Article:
Fluoride voted back in Vermont town's water
Bradford, Vt.—At a special town meeting Feb. 26, residents of Bradford, Vt., voted 50 to 38 to reinstate fluoridation in the municipal water supply.
Fluoride in the small town—population 2,500—about 35 miles southeast of Montpelier was quietly removed almost a year ago, but residents only learned of it in November 2012, from a flyer in their water bills, said Dr. Robert Munson, a Bradford dentist. The town began fluoridating in 1971.
"I was furious when I found out," he said. "The flyer said the water and sewer commissioners had voted 4-0 to discontinue fluoridation. They didn't ask for input from residents. They didn't seek advice from local medical and dental professionals. And they didn't tell anyone for months. So I just had to get involved."
Dr. Munson and two other local dentists, Dr. James Barton and his son Dr. Charles Barton, started a petition to hold a special town meeting to address the issue.
"We needed 45 signatures," he said. "We got 70 and it took us less than a week." Dr. Munson said he also consulted with fluoridation managers at the ADA and the Vermont State Dental Society to arm the small advocacy team with the scientific information they needed to address concerns that were being raised in the community.
He said many of his patients expressed dismay at having to purchase fluoride supplements for their children. "I have a patient with five children and she was unhappy about how this decision affected her bottom line," Dr. Munson said. "I can get the medication for about $11 for a three-month supply, but she has a cost that is five times greater to protect the dental health of all her children."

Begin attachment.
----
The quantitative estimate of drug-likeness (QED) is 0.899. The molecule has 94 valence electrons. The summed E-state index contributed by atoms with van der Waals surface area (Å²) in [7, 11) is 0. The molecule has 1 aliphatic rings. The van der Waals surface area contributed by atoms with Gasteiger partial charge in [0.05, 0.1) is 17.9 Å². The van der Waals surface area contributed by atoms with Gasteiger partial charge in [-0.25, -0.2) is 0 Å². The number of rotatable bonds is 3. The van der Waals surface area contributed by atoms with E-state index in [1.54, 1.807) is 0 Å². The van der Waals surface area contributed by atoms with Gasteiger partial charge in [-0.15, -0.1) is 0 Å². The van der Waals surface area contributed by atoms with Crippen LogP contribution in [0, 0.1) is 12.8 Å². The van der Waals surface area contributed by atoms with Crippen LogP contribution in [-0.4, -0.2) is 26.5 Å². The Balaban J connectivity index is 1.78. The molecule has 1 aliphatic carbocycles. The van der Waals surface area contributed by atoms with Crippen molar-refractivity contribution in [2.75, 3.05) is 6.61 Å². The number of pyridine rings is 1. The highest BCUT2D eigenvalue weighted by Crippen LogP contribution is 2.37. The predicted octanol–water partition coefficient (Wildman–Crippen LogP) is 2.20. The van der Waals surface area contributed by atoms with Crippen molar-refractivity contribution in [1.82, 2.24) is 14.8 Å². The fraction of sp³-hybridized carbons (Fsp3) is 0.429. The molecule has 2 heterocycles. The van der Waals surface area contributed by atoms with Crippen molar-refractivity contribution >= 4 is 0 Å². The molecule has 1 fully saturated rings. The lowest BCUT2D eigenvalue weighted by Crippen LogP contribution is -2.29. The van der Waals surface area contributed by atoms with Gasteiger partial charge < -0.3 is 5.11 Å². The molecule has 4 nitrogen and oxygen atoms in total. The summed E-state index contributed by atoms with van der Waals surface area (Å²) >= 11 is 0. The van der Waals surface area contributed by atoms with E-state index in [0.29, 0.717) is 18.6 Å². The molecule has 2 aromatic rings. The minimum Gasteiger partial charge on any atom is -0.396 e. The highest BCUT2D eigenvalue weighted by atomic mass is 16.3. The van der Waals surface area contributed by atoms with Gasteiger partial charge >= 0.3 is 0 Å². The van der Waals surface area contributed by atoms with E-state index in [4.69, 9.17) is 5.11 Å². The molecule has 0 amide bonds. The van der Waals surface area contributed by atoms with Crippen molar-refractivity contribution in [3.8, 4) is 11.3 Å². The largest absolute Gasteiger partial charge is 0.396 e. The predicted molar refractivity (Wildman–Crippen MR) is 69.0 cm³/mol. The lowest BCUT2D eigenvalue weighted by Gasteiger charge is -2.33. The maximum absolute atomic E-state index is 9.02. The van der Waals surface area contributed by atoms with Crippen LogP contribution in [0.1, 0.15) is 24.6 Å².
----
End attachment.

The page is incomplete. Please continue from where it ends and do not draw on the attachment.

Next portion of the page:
According to news reports from the Valley News, some 95 people attended the special meeting and residents debated the issue for more than an hour.
"It just shocked me—the amount of misinformation out there," he said. "We had been fluoridated here since 1971, but so many younger people were simply not aware of the benefits of fluoridation and believed a lot of things they read on the Internet that just aren't accurate. I had all the information on the science, safety and effectiveness of fluoridation in my hand, thanks to the folks at the ADA and the VSDS, but the opposition was unwilling to look at it."
Dr. Munson said he was thankful that his older patients—many of them grandparents—came out to support fluoridation because they understood its benefits for their own children and grandchildren.
"It was an eye-opening experience," he said. "My advice to dentists in other towns is to stay involved. Pick good friends—like the people at the ADA and the VSDS—and be ready for a fight."